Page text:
It has been more than a decade since the passage of the EEA, yet for years it was used sparingly to protect trade secrets. Based on a listing of publicly filed EEA cases from the Justice Department Web site, approximately six EEA cases per year were brought during the period 2001 – 2005, with Section 1832 being the more commonly used branch of the Act. Notably, the first convictions on charges of economic espionage came only in December 2006. The case leading to these convictions commenced back in 2001. Two defendants were apprehended at the airport in San Francisco with material stolen from Sun Microsystems and Transmeta in their luggage. The charges of economic espionage were accompanied by charges of conspiracy, trade secret theft and transportation of stolen property. The defendants were reportedly en route to China to use the information in the design of a microprocessor for their company, which was to have provided a share of any profits to the city of Hangzhou.
Also in the Northern District of California in December 2006, a former Chinese national was charged with economic espionage based on allegations that he stole software trade secrets with military applications from his former employer, Quantum3D, purportedly for sale to the governments of China, Thailand and Malaysia. The case also involved related counts of trade secret theft in addition to the economic espionage claims
Attorneys should be mindful of significant differences between the criminal and civil trade secrecy routes. Companies have historically been reluctant to involve the authorities on trade secret matters. Calling the police or the FBI means that the company loses some control over the process. Many companies choose not to even bring civil trade secrecy actions for fear that publicity of any type will suggest that the company cannot protect its own information. Another potential concern is that the company might have some skeleton of its own in the closet, potentially unrelated to the trade secrets issue, that the authorities might learn of in an investigation. Often, such a concern is speculative. Nonetheless, human nature can make one hesitant to invite the authorities to investigate so close to home.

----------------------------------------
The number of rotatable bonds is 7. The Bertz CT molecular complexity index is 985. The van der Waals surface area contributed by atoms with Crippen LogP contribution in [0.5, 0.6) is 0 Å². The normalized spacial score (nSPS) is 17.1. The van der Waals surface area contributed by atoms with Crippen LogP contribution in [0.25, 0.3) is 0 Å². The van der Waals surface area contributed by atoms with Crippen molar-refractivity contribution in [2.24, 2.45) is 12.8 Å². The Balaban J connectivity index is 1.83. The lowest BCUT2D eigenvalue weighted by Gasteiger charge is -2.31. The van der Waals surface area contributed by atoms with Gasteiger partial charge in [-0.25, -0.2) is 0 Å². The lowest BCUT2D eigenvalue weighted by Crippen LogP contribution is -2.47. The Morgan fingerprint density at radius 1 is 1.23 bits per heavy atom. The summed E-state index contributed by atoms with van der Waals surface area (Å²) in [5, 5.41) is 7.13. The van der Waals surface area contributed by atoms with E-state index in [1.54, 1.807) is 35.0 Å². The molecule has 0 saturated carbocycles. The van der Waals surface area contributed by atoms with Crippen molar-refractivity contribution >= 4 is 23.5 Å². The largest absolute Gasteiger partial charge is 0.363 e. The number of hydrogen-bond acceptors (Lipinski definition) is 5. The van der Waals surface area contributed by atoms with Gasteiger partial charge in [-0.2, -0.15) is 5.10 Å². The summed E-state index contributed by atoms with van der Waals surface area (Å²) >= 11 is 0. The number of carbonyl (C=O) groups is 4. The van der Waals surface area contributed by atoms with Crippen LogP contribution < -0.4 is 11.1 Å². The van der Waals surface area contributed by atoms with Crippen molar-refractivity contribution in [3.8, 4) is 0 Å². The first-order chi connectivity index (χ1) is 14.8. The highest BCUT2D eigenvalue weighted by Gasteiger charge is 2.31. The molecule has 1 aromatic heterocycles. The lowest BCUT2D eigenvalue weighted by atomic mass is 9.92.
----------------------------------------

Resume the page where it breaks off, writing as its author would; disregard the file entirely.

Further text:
When a company has available to it all of the evidence needed to successfully obtain an injunction or other relief, the advantages that a private action affords can be significant. However, many trade secret thefts involve at least some unknown facts, and private investigation into those facts may not be possible. For instance, in the Coca- Cola case, the letter to PepsiCo was sent pseudonymously. The federal investigation included an undercover agent exchanging money for documents with a defendant at the Atlanta airport. Without the benefit of such an investigation, there may not have been sufficient evidence available for a private civil action.
Sometimes, a mix of criminal and civil actions can be used advantageously. In one recent case, a model train manufacturer, Mike’s Train House, claimed that its Korean manufacturer used its trade secrets in work for a competitor, Lionel. Employees of the Korean manufacturer were convicted on criminal charges in Korea. Mike’s Train House then brought a civil action in the U.S. against both Lionel and the Korean entities. Despite the criminal convictions in Korea, Mike’s Train House ran into trouble in the civil suit; in December, 2006, the Sixth Circuit Court of Appeals ruled that plaintiff’s expert gave testimony that should not have been admitted because it was hearsay based on the report of the special master in the Korean criminal actions. Mike’s Train House, Inc. v. Lionel, L.L.C., 472 F.3d 398 (6th Cir. 2006). Thus, a new trial was ordered, and the prior jury award of $26 million in damages in favor of Mike’s Train House, and an additional $15 million for unjust enrichment, has been thrown out.
While it may not make sense to go to the FBI with every client that has concerns about trade secret misappropriation, it is important to remember that criminal actions may, in some circumstances, provide relatively prompt relief that might otherwise be difficult to get.